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Drvsm North America  
User currently offlineNonrvsmdmf From United States of America, joined Dec 2003, 186 posts, RR: 0
Posted (9 years 11 months 3 weeks 2 days 8 hours ago) and read 2284 times:

I am just curious how many of the majors are actually going to
make the deadline for DRVSM. It goes into effect on Jan 20
and the last flights I took, the pilots said they were not ready.

Does anyone know?


I did not forget...I just misplaced the thought...
22 replies: All unread, jump to last
 
User currently offlineOPNLguy From , joined Dec 1969, posts, RR:
Reply 1, posted (9 years 11 months 3 weeks 2 days 8 hours ago) and read 2266 times:

SWA is ready...

We've been filing "/Q" on our ATC equipment suffix (i.e. "T/B737/Q" ) since January 5th, although actual operations at the revised altitudes won't start until the 20th.


User currently offlineNonrvsmdmf From United States of America, joined Dec 2003, 186 posts, RR: 0
Reply 2, posted (9 years 11 months 3 weeks 2 days 6 hours ago) and read 2214 times:

Thanks OPNL guy. We have been using /Q and /W since about
05Jan also.



I did not forget...I just misplaced the thought...
User currently offlineAAR90 From United States of America, joined Jan 2000, 3498 posts, RR: 46
Reply 3, posted (9 years 11 months 3 weeks 2 days 3 hours ago) and read 2198 times:

The company email I saw this past week said AA & AE planes are ready, but the software programming (SABRE database info) hasn't been completed for all the planes (more than 1,000 individual entries). This was expected to be completed next week (15th).


*NO CARRIER* -- A Naval Aviator's worst nightmare!
User currently offlineNonrvsmdmf From United States of America, joined Dec 2003, 186 posts, RR: 0
Reply 4, posted (9 years 11 months 3 weeks 1 day 19 hours ago) and read 2162 times:

Hopefully the transition will go better than when RVSM started in
Europe. The middle east transition went fine with the exception
of Pakistan that decided to cap their airspace at FL390 and did
not tell anyone.



I did not forget...I just misplaced the thought...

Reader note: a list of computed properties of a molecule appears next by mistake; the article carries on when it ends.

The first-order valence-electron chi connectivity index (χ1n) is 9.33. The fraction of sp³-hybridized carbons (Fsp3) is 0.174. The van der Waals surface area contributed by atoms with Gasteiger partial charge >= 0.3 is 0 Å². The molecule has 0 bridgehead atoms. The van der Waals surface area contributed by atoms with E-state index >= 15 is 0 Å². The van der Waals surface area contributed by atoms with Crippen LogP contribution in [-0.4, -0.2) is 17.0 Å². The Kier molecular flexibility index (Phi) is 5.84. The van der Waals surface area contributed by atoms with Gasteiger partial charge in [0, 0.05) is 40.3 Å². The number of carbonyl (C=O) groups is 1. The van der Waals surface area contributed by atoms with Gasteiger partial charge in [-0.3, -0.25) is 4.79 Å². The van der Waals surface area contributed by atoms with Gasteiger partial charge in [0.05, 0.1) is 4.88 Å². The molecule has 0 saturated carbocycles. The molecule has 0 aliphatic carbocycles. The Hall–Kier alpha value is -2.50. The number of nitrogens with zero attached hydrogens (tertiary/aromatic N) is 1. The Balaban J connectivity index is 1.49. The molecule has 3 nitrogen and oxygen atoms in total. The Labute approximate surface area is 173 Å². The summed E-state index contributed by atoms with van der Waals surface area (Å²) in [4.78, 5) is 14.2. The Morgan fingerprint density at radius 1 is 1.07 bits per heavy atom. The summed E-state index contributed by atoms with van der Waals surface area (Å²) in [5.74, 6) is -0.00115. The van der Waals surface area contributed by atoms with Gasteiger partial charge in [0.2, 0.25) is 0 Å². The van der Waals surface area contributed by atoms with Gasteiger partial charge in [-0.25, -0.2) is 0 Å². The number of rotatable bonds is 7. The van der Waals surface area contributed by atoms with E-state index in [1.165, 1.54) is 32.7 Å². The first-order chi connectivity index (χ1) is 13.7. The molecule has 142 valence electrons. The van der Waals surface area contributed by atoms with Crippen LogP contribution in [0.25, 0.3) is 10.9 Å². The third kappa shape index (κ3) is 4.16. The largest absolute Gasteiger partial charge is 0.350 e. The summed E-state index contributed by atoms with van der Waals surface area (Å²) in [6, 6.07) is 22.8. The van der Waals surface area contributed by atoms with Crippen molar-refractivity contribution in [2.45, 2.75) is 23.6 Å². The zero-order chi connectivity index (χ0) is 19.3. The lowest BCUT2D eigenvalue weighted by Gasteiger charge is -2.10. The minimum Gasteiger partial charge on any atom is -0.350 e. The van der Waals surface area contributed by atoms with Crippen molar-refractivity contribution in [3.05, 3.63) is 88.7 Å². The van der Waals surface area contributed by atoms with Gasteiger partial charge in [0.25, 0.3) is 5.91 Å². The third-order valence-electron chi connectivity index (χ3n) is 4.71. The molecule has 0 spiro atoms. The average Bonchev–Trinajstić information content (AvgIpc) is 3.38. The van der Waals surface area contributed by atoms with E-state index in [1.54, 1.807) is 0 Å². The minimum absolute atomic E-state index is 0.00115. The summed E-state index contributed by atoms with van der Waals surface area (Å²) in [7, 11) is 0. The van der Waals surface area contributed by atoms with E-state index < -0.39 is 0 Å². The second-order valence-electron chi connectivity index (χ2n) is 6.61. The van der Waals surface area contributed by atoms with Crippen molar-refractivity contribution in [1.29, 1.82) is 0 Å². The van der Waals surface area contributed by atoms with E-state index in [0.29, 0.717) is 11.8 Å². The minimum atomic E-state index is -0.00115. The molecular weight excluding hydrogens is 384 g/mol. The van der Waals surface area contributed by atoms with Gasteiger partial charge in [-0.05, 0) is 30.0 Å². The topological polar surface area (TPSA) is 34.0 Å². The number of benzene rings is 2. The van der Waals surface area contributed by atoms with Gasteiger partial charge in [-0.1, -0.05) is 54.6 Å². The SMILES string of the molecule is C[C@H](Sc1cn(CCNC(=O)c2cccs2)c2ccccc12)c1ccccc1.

User currently offlineUAL Bagsmasher From United States of America, joined Sep 1999, 2148 posts, RR: 10
Reply 5, posted (9 years 11 months 3 weeks 19 hours ago) and read 2112 times:

Most of our CRJs have the critical area placards installed, but they have been coming off after a few flights. I think we are going to switch from decals to paint. That being said, I am going to RVSM class tonight. Big grin

User currently offlineNonrvsmdmf From United States of America, joined Dec 2003, 186 posts, RR: 0
Reply 6, posted (9 years 11 months 3 weeks 15 hours ago) and read 2088 times:

UAL, you lost me.

I have no idea what you are talking about.



I did not forget...I just misplaced the thought...
User currently offlineOPNLguy From , joined Dec 1969, posts, RR:
Reply 7, posted (9 years 11 months 3 weeks 12 hours ago) and read 2075 times:

>>>Most of our CRJs have the critical area placards installed, but they have been coming off after a few flights. I think we are going to switch from decals to paint.

From the article below:

Moreover, calibration of the static system becomes more critical at higher altitude. A large jet can have a 500-1,000-ft. error at cruising altitudes owing to pressure changes at the static ports resulting from the airflow around the aircraft. These errors can be calibrated out by modern air data systems, Hansman says.

I presume he's referring to info to be affixed near the static ports, to increase awareness of ground/MX folks to treat these things with proper "respect."

http://www.aviationnow.com/avnow/news/channel_awst_story.jsp?id=news/01105air.xml


User currently offlineCFIcraigAPA From United States of America, joined Jan 2004, 223 posts, RR: 4
Reply 8, posted (9 years 11 months 3 weeks 9 hours ago) and read 2068 times: